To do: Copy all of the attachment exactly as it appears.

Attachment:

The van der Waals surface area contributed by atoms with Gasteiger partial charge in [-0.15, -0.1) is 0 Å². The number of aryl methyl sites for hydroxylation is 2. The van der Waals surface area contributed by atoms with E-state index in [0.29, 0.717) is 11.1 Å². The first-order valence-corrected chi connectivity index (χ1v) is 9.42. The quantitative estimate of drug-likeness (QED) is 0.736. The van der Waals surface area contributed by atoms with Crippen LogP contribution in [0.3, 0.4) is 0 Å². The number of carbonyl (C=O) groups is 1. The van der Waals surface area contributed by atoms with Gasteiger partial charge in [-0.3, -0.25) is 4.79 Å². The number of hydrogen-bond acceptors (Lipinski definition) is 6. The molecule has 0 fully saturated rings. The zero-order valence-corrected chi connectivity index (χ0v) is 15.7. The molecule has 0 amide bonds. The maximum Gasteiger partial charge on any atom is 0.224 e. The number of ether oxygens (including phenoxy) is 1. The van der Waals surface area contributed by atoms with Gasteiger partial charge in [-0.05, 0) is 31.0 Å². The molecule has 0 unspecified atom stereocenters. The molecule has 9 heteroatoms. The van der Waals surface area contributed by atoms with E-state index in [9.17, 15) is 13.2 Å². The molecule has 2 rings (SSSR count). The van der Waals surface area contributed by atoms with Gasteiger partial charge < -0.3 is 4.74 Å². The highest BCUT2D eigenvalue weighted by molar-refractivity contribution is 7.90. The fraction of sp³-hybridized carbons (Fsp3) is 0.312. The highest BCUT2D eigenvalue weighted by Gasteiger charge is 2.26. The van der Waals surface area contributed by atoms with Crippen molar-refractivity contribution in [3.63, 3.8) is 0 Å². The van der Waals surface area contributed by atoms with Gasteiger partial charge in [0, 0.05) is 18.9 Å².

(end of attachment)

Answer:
The van der Waals surface area contributed by atoms with Gasteiger partial charge in [-0.15, -0.1) is 0 Å². The number of aryl methyl sites for hydroxylation is 2. The van der Waals surface area contributed by atoms with E-state index in [0.29, 0.717) is 11.1 Å². The first-order valence-corrected chi connectivity index (χ1v) is 9.42. The quantitative estimate of drug-likeness (QED) is 0.736. The van der Waals surface area contributed by atoms with Crippen LogP contribution in [0.3, 0.4) is 0 Å². The number of carbonyl (C=O) groups is 1. The van der Waals surface area contributed by atoms with Gasteiger partial charge in [-0.3, -0.25) is 4.79 Å². The number of hydrogen-bond acceptors (Lipinski definition) is 6. The molecule has 0 fully saturated rings. The zero-order valence-corrected chi connectivity index (χ0v) is 15.7. The molecule has 0 amide bonds. The maximum Gasteiger partial charge on any atom is 0.224 e. The number of ether oxygens (including phenoxy) is 1. The van der Waals surface area contributed by atoms with Gasteiger partial charge in [-0.05, 0) is 31.0 Å². The molecule has 0 unspecified atom stereocenters. The molecule has 9 heteroatoms. The van der Waals surface area contributed by atoms with E-state index in [9.17, 15) is 13.2 Å². The molecule has 2 rings (SSSR count). The van der Waals surface area contributed by atoms with Gasteiger partial charge < -0.3 is 4.74 Å². The highest BCUT2D eigenvalue weighted by molar-refractivity contribution is 7.90. The fraction of sp³-hybridized carbons (Fsp3) is 0.312. The highest BCUT2D eigenvalue weighted by Gasteiger charge is 2.26. The van der Waals surface area contributed by atoms with Crippen molar-refractivity contribution in [3.63, 3.8) is 0 Å². The van der Waals surface area contributed by atoms with Gasteiger partial charge in [0, 0.05) is 18.9 Å².